‘Internally, details have been kept simple and contemporary…..
Loft space bedroom with bespoke fitted wardrobes and light airy decor
Internally, details have been kept simple in this contemporary classical home in Cornwall, with a notable omission of any ornately detailed cornice work or decoration. The floor is a limed oak finish with a simple matching profile to skirtings, architraves and door details that were designed to be a contemporary variation on our more traditional profiles. Windows and doors throughout were designed by us, and are painted hardwood double-glazed casements largely throughout, with fixed feature glazing to the principal elevations. The South elevation mimics the detail of the tripartite feature window to the entrance North elevation, but is the entire height of the structure, passing from floor up to the eaves. A projecting brisolei from the South elevation creates solar shading to this large window, which is also glazed with Pilkintons Activ Neutral glazing system to reduce solar glare within the room. The room itself is a triple-height space with a large feature fireplace to its centre flanked ether side by bookcases, creating a serene environment flooded with natural light. Glazed double-doors give access to the sitting area and kitchen to the West wing. The lower portion of glazing to the South gable has a set of bi-fold doors to enable the room to be opened onto the rear garden, which is entirely private.
South facing garden loggia and patio
The terrace to the South elevation has been sunken down with a retaining wall created to the boundary to create a more private space that is usable during both the Summer and Winter months in Cornwall. The sitting room to the West wing has a set of five-leaf bi-folding doors that open out entirely, allowing the room to be opened onto the loggia that sits between the central bay and projected West wing. This is matched on the East wing and adjoins the principal bedroom, which has a set of double doors opening onto the loggia to enjoy a morning coffee. The loggia is formed simply with Douglas Fir principal rafters, posts, and beams, to create a space that allows the wisteria and clematis to cover it, creating soft dapples of shade to enjoy during the Summer months, as well as an area of cover that protects from rain during the Winter months, or on cooler Autumn evenings.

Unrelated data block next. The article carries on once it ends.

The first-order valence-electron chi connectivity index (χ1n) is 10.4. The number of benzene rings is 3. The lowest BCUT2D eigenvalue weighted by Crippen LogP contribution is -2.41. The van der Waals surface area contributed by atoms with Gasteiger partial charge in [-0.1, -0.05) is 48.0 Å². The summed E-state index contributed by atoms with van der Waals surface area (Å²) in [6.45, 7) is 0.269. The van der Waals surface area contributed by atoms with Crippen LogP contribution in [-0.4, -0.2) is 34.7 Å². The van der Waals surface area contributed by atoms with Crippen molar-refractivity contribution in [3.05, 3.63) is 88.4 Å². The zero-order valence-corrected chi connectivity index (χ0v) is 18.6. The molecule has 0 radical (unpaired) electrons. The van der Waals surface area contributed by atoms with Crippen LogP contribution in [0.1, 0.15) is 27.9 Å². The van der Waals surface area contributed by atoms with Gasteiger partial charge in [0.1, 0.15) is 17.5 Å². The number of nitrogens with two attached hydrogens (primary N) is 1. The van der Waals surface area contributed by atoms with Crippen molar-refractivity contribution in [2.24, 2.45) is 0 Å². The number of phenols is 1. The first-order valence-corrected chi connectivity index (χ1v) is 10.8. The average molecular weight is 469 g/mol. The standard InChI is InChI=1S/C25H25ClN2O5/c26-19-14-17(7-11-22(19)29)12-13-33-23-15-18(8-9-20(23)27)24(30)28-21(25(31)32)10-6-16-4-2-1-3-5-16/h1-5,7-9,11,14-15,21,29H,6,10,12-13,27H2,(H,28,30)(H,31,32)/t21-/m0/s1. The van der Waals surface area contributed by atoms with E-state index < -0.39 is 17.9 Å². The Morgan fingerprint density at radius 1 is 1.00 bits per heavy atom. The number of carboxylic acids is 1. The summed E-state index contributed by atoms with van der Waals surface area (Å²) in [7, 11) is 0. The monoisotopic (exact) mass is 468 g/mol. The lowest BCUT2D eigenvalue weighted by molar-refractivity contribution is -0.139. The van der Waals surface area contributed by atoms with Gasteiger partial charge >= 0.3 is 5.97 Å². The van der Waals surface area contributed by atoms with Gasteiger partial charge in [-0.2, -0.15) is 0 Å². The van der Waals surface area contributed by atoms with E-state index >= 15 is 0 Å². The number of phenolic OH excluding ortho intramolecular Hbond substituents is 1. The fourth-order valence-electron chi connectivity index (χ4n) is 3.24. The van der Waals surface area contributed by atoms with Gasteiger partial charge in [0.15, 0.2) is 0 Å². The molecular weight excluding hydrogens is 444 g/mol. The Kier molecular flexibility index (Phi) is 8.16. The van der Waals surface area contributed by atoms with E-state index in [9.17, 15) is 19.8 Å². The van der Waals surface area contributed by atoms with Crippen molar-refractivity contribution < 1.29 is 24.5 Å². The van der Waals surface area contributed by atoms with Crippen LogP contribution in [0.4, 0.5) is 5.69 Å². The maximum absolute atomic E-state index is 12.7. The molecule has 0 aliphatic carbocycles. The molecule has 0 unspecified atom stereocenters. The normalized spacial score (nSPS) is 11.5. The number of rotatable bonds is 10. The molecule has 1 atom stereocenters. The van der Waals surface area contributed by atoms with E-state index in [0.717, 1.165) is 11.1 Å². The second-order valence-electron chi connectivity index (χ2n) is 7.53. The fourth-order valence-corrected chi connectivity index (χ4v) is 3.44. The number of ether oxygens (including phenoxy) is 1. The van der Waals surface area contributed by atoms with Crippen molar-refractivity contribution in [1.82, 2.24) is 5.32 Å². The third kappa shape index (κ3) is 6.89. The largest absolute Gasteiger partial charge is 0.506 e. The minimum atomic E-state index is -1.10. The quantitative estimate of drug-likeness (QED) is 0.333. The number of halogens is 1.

One of the principal features of the exterior is the large expansive overhanging roof taking direct influence from the local vernacular tradition. Similar to the large expanses of many of Voysey’s roofs, the form of the roof is highlighted by the leaded hips rather than by using clunky hip and ridge tiles. The leaded hips extenuate the hip lines and the ridge line of the roof, allowing the reclaimed delabole Cornish slate roof to shine. Two feature chimneys to the centre are symmetrical to the space, serving the sitting room and main living space in the centre of the building. Painted stainless-steel cowls were designed to prevent the Cornish weather from passing down the chimneystack, as well as preventing the local seagull population from nesting in this space.
‘…allowing for a crisp finish to the external elevations….
Crisp pale violet render with purple-grey windows
External details are subtle and simple and include hardwood jamb, head and cill boards to all windows and have a rebate allowing for the render to pass behind, allowing for a crisp finish to the external elevations of the contemporary classical Cornish home. The render is a lightly textured white-violet colour which works well with the subtle purple-grey colour to the windows, doors, and joinery features. The deeply overhanging eaves are crowned with a box-section aluminium gutter throughout, with square downpipes to shed the water. A black brick plinth with a chamfered brick at it’s top, at the transition to the render, provides the base for the building and is continued in the wall structure to the driveway, cobbled with granite sets. A simple metal guardrail links the metal used in the entrance of the house.
We also designed the entrance gates, including the pedestrian gate and large driveway gates which are formed using single piece scabbled granite monoliths supporting giant stainless-steel hinges that we designed and that carry the electric operated painted hardwood gates. Subtle metal detailing again links the features to the inside of the house. The grounds and gardens were excellently design and executed by Hendy Curzon, with the house being built to a wonderful quality by Terry Harris & Sons, a local Cornish contractor.
Interiors, including the bathrooms, were designed by us but heavily influenced by the client who made all the principal choices for sanitary ware, tiled finishes, and wallpapers with a taste that would make any interior designer proud to have worked on this contemporary classical home in Cornwall.
‘…to pay simple testament to the beachside location of the house.’
To finish this beautiful contemporary classical Cornish home, we designed a set of beach huts in the rear garden in the form of a quaint traditional three-gabled hut made from painted hardwood with a slate and leaded roof over in order for the owner to store surfboards and other beach related paraphernalia and to pay simple testament to the beachside location of the house.